Why would a grown woman dress like the Black Knight
in armor and a feathered helm,
squeaking, clomping through a ballroom
as if it were a battlefield?
Or why a black-scaled mermaid–
fishbody and no feet?
How can a mermaid dance?
Slithering, flopping across the deck,
ungracefully hauling along.

Encumbrance, is that what we want?
We have enough, it would seem,
what with dishes and calendars,
lovers and babies and all.

Burkas and veils,  feet broken and bound,
all this stuff of oppression we deplore, and yet
we let them dress us–to dance!–
in mummy wrappings
as if we were dead,
or metallic foil
like salmon
ready for the grill–
Is that what we are?

Our lives are so tight,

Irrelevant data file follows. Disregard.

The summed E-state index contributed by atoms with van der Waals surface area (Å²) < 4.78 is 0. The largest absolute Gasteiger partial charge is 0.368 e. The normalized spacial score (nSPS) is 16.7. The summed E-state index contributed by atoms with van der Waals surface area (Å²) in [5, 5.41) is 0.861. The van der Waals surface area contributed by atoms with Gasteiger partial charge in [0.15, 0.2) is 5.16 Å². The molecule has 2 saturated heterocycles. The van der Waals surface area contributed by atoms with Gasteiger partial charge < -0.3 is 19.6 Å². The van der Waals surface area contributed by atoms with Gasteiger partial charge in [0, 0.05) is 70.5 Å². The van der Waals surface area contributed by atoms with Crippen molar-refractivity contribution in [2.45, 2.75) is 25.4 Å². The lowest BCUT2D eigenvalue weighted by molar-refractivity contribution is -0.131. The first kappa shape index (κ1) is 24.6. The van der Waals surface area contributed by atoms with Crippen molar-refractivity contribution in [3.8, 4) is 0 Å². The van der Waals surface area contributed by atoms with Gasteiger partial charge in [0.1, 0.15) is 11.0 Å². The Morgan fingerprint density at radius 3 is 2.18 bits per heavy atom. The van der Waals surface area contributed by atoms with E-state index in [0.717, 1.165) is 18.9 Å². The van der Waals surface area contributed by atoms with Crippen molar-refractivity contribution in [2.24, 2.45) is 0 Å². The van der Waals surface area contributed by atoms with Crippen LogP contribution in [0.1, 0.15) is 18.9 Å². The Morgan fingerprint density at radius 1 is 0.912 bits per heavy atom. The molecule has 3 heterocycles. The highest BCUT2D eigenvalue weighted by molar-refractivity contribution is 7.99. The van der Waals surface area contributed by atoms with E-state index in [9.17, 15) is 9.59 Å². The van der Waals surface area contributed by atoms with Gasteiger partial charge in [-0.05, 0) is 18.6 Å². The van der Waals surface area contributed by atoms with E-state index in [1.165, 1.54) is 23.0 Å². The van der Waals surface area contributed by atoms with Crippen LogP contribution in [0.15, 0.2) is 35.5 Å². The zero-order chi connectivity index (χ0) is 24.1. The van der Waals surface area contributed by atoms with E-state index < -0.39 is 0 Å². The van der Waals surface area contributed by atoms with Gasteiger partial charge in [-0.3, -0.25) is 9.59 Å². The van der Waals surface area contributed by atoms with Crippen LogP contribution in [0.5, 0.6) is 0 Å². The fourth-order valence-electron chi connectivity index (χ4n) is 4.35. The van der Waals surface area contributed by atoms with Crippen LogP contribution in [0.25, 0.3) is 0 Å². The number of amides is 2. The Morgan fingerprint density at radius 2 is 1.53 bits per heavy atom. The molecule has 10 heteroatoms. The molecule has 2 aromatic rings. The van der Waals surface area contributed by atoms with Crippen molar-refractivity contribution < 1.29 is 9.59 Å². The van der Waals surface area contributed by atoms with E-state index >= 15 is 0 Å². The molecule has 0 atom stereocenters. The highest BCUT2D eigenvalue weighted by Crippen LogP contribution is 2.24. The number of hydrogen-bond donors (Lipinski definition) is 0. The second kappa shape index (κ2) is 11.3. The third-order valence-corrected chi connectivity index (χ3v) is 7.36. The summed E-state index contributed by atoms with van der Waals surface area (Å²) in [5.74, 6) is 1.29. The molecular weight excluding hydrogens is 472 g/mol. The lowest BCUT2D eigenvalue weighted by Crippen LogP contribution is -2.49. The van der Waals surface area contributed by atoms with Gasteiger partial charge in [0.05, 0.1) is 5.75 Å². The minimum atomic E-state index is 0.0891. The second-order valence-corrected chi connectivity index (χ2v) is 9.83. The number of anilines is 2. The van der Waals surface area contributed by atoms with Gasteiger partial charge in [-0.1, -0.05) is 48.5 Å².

squeezed between certainty
and what we think we shall be.
Too many dirty sidewalks, hall carpets,
too many dirty kitchen floors
to tread our ordinary days.

Let us dance, at least, in long scarves,
soft hangings of silk and foam,
or in our skins alone.
Let us be loosed, if only in fantasy–
no bones or stays–
our bare feet free
to tripple along the world’s moonlit,
flowerstrewn unpaved floors.


(Written in 2001, after a trip to the City.)


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